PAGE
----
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Sensory sensitivities are common in children with autism; however, children without autism may also have a sensory processing disorder. Sensory processing disorder (SPD) is a condition where the sensory signals from the nervous system are not organized in a typical fashion. Someone with SPD may be over- or under- reactive to sounds, texture, taste, smell, and touch. Although SPD is not officially recognized as a medical condition, sensory processing issues are very real to the people who experience them and their caregivers. Dietary limitations due to SPD become even more complicated with a co-occuring food allergy.
Some children with SPD will have a very limited diet. My children fall into this category. Finding nutritional foods they will eat is a challenge. Although getting nutrients from real food is ideal, I do supplement with gummy vitamins to help balance out the dietary limitations.
One of my children, Sally (a pseudonym) will regularly eat the following foods:
- chicken nuggets
- meat with ranch dressing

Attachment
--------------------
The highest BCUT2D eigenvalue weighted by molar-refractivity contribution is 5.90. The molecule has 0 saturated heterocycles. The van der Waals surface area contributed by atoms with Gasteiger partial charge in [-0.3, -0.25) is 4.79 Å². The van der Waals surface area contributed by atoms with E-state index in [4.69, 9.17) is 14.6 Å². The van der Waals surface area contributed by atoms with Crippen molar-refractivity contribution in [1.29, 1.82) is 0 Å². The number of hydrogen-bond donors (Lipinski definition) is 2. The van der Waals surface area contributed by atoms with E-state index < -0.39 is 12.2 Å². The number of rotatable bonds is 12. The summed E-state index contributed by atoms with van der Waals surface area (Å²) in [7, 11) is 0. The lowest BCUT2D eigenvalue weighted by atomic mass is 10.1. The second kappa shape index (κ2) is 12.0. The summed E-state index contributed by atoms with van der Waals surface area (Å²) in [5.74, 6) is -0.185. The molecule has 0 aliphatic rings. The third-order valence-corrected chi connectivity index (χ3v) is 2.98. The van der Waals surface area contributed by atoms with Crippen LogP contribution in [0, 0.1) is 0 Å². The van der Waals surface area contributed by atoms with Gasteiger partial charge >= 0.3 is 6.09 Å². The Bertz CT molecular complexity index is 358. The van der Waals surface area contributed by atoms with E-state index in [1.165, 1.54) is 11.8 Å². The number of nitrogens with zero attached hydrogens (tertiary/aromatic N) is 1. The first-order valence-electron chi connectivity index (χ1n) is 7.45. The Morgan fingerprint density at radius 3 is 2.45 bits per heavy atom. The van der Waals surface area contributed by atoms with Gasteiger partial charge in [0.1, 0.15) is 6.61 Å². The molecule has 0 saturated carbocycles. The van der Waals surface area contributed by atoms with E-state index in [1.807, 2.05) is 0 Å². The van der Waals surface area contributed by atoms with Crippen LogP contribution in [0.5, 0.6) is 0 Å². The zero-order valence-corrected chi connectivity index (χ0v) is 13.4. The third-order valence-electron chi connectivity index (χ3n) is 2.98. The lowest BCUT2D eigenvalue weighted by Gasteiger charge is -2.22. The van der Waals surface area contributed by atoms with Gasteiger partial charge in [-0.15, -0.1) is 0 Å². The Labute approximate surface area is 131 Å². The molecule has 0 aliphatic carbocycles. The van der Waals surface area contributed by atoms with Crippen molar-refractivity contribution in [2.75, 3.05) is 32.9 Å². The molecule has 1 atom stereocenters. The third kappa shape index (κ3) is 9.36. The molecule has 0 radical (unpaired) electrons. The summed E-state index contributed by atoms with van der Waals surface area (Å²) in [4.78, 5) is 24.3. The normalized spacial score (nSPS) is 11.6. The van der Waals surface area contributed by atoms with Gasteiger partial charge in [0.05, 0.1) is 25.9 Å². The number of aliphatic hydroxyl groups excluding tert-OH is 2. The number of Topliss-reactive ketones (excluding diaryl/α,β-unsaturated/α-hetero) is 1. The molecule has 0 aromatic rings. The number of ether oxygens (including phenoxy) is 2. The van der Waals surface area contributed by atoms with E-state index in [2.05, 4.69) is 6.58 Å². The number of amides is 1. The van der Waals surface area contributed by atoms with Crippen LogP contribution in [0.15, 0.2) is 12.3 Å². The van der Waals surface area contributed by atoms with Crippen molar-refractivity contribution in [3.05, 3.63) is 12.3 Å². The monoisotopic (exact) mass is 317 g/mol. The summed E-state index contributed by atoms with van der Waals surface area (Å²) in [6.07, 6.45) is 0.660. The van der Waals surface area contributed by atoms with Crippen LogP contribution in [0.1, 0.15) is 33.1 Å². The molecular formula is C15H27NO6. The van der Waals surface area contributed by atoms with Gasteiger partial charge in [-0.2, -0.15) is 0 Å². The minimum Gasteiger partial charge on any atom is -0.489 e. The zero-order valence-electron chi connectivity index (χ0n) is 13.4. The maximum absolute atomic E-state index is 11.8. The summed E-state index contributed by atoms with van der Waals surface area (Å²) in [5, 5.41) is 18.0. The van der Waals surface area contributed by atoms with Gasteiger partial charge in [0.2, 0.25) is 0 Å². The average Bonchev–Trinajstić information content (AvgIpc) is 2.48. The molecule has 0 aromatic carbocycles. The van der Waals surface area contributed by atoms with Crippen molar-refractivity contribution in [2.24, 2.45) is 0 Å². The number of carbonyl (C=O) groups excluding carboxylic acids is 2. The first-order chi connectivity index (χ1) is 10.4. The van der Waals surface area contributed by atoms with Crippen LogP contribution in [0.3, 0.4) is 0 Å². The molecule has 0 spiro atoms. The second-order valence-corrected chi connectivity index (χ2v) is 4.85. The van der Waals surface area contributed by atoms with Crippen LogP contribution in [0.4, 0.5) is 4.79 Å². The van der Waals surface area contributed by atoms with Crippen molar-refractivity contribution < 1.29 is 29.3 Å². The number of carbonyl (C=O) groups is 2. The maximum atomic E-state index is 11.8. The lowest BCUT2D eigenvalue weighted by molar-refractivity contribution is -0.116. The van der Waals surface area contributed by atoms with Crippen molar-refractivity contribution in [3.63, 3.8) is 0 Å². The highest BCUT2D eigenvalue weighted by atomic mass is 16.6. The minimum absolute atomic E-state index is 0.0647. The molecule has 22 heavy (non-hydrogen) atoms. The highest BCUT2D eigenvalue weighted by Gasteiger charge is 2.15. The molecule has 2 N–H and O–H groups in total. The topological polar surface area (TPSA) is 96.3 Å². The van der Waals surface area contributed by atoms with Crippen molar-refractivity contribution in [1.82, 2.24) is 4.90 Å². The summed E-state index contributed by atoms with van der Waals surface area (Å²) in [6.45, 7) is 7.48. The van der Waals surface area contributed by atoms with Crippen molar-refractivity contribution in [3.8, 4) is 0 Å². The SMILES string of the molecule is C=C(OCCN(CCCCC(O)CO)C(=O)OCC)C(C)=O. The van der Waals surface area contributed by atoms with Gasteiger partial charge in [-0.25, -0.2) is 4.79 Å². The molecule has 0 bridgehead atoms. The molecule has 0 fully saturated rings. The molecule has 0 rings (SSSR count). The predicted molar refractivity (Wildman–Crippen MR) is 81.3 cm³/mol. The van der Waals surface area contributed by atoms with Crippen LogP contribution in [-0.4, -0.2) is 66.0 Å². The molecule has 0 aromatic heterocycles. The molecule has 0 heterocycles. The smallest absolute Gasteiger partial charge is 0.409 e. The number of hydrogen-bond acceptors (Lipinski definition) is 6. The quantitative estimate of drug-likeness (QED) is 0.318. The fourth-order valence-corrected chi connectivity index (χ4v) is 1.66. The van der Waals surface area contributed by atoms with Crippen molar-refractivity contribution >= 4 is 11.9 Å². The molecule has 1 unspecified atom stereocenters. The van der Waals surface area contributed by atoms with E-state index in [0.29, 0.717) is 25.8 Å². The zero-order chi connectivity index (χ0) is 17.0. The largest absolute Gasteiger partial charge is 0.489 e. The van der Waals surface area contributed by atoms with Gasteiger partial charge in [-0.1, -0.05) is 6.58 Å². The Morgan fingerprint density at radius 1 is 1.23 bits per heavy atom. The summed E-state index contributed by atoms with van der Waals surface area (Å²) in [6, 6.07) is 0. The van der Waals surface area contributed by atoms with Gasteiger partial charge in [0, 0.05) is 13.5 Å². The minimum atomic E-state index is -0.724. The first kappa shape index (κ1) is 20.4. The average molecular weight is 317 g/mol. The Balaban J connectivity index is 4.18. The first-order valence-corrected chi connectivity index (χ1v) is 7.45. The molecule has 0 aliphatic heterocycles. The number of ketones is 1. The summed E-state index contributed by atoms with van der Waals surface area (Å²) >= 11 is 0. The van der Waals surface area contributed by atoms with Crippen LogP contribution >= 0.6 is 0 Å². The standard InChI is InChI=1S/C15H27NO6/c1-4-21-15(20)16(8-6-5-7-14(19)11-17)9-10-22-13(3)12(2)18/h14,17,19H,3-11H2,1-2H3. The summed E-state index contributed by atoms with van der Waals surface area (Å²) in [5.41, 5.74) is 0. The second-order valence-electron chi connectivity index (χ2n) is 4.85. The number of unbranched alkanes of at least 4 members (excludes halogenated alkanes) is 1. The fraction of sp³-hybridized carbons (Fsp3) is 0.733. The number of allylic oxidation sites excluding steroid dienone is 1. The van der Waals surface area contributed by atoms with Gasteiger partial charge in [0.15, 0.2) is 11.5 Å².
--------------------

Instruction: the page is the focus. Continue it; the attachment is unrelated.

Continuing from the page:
- oranges or canned fruit
- Veggie straws
Sally will on occasion eat salad or other raw vegetables with ranch dressing. Fruit snacks would also be on the regular consumption list, but I prefer to limit those due to the limited nutritional value.
Sally also has a milk allergy complicating her diet even further. The milk allergy is what I consider to be a mild allergy. Her reaction to consuming uncooked milk products is limited to hives around her mouth. Although the reaction is mild, keeping an epi-pen is recommended by her doctor. Sally does have to avoid uncooked milk and other foods with milk powder. Baked products containing milk do not seem to result in a reaction. She is also able to eat some cheese (e.g., cooked on a pizza).
We have worked with Sally’s pediatrician on her diet. The milk allergy in combination with her sensory limits have made it difficult to get her to consume enough calories. We have worked with a dietician in coming up with a homemade soy milk replacement that has an adequate number of calories for weight gain.
The new food allergy is to Veggie Straws. Sally develops hives over her entire body while eating them. Even though Veggie Straws probably have little nutritional value, they do have calories and she was eating them. So, I am sad that one of the few foods she will eat is now off of the list.
For more information on how to help your child expand their food repertoire, consider reading, “Just Take a Bite.” This book is on my reading list: